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If you enjoy spending time in the great outdoors (or simply like to feel warm and cozy throughout the day), you’re probably a fan of synthetic fleece jackets. But what you might not know is that every time one of these items runs through the wash, it releases thousands of microscopic plastic fibers into the water supply. These microfibers end up being eaten by fish and marine life – where they eventually end up back on our plates. A study last year from the University of California Santa Barbara , in collaboration with the clothing company Patagonia, shows that every time polyester fleece jackets are run through the wash without detergent, up to 2 grams of these fibers could be shed. It’s worse for top-load washing machines, which release seven times more fibers than the front-load variety. Unlike clothes dryers, which can capture loose fibers in lint traps, loose material in washing machines ends up simply being washed down the drain. Unfortunately, these microfibers are so small that wastewater treatment plants can’t filter them out. Instead, they end up being released into the environment, where they’re eaten by wildlife. Related:  Patagonia says synthetic fibers (including their own) are polluting the oceans Are these microscopic bits of plastic harmful when ingested? It’s not entirely clear. Some studies have show certain species can’t cope well with the microfibers: water fleas who inadvertently eat fleece fibers are more likely to die, and common crabs that have ingested the tiny bits of plastic eat less food overall. But further research is needed to show if humans who eat fleece-filled seafood suffer any ill effects. Unfortunately, short of avoiding fish altogether, it’s impossible to know whether you’re ingesting microfibers or not. For now, the only real solution is to either avoid washing your fleece when possible, or rig your washing machine with a filter to catch microfibers before they enter waterways. Sadly, that won’t do much unless everyone who wears synthetic fleece takes this advice to heart. Via NPR Images via Kelly and StockSnap  

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If you eat seafood, you’re probably eating fleece microfibers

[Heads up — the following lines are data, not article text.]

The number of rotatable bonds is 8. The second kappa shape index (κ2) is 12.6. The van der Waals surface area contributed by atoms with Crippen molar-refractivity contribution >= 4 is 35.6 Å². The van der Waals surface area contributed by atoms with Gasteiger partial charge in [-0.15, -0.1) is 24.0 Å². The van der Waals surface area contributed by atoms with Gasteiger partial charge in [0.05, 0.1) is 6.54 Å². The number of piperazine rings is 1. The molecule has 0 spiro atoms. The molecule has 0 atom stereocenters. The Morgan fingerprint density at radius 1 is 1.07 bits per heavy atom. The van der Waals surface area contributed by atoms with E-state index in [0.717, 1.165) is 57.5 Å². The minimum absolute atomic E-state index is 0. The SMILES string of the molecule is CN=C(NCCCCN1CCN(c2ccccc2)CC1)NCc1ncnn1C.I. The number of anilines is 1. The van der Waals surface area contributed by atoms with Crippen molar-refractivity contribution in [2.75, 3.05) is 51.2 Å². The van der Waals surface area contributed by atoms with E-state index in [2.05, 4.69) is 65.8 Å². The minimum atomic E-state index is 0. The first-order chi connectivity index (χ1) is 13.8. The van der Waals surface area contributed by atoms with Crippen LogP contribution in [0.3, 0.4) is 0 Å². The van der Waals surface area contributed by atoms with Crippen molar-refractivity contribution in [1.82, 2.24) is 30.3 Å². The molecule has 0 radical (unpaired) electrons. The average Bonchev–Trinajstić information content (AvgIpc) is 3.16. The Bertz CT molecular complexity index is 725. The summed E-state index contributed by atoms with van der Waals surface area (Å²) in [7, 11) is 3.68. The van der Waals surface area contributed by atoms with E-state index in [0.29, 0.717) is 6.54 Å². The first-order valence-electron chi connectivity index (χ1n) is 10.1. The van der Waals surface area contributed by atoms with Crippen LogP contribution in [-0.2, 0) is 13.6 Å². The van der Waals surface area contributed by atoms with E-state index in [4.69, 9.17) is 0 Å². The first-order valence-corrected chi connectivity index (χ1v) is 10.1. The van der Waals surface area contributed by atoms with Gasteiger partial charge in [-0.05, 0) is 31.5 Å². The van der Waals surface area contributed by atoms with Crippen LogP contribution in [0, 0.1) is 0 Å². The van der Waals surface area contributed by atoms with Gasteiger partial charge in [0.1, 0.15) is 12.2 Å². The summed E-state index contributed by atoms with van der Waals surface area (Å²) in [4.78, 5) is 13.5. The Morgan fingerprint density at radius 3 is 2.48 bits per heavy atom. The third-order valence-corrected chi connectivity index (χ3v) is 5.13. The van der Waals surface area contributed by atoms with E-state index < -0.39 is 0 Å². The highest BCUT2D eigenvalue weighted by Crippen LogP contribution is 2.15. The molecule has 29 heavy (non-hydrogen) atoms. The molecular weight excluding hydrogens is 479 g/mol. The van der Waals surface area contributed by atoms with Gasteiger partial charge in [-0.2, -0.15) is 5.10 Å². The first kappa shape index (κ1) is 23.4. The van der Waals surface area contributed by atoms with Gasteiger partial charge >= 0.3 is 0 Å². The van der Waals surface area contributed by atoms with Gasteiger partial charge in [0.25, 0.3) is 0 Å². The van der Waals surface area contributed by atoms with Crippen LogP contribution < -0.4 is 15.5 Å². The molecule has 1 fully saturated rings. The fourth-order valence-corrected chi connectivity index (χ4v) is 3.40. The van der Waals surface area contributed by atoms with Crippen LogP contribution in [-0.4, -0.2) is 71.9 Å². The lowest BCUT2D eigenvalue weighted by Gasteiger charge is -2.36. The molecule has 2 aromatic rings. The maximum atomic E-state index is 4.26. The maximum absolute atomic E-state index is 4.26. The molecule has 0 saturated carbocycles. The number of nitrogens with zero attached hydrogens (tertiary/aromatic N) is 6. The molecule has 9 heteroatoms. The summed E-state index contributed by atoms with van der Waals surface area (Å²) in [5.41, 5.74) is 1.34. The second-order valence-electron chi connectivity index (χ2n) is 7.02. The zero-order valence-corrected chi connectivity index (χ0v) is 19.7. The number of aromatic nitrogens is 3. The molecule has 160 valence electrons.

Former opium den in Singapore reinvented as luxury waterfront hotel

February 7, 2017 by  
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The newly opened Warehouse Hotel in Singapore is undoubtedly posh, but it’s very different from the average luxury hotel. Set on the Singapore River, the Warehouse Hotel is housed in a heritage building, a former godown, which dates back to 1895 and has a surprising sordid history as a former hotbed for secret societies and underground activities. Zarch Collaboratives led the redesign of the 121-year-old building, converting it into a 37-room boutique hotel with state-of-the-art amenities, while paying homage to the area’s industrial past. Located on Havelock Road along the Singapore River, the historic godown was originally built for business purposes on the Straits of Malacca trade route. In the early 20th century, the area was notoriously known as the operating neighborhood of Chinese and Fujianese secret societies and was rife with gambling dens, prostitutes, and moonshine operations. While much of that history has disappeared and been replaced with the upscale Robertson Quay neighborhood, Zarch Collaboratives and interior design consultant Asylum Creatives wove playful references to the godown’s colorful history during the meticulous restoration and renovation process. Related: WOHA’s solar-powered SkyVille in Singapore boasts a deep-green public skypark Painted bright white, the Warehouse Hotel’s distinctive and symmetrical facade features the original peaked roofs with restored louvre windows, cornices, doors, moldings, and Chinese characters on the leftmost gables. The interior blends the warehouse’s utilitarian aesthetic, like exposed brick and vaulted ceilings, with modern decorations that allude to the area’s industrial and vice-filled past. Naked light bulbs and pulley systems, commonly found in godowns, are suspended from the ceiling of the double-height lobby. A set of handcuffs and other interesting trinkets are visibly displayed next to the check-in counter, while every room is equipped with a “Minibar of Vices” with local treats. + Justina Via ArchDaily Images via Justina

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Former opium den in Singapore reinvented as luxury waterfront hotel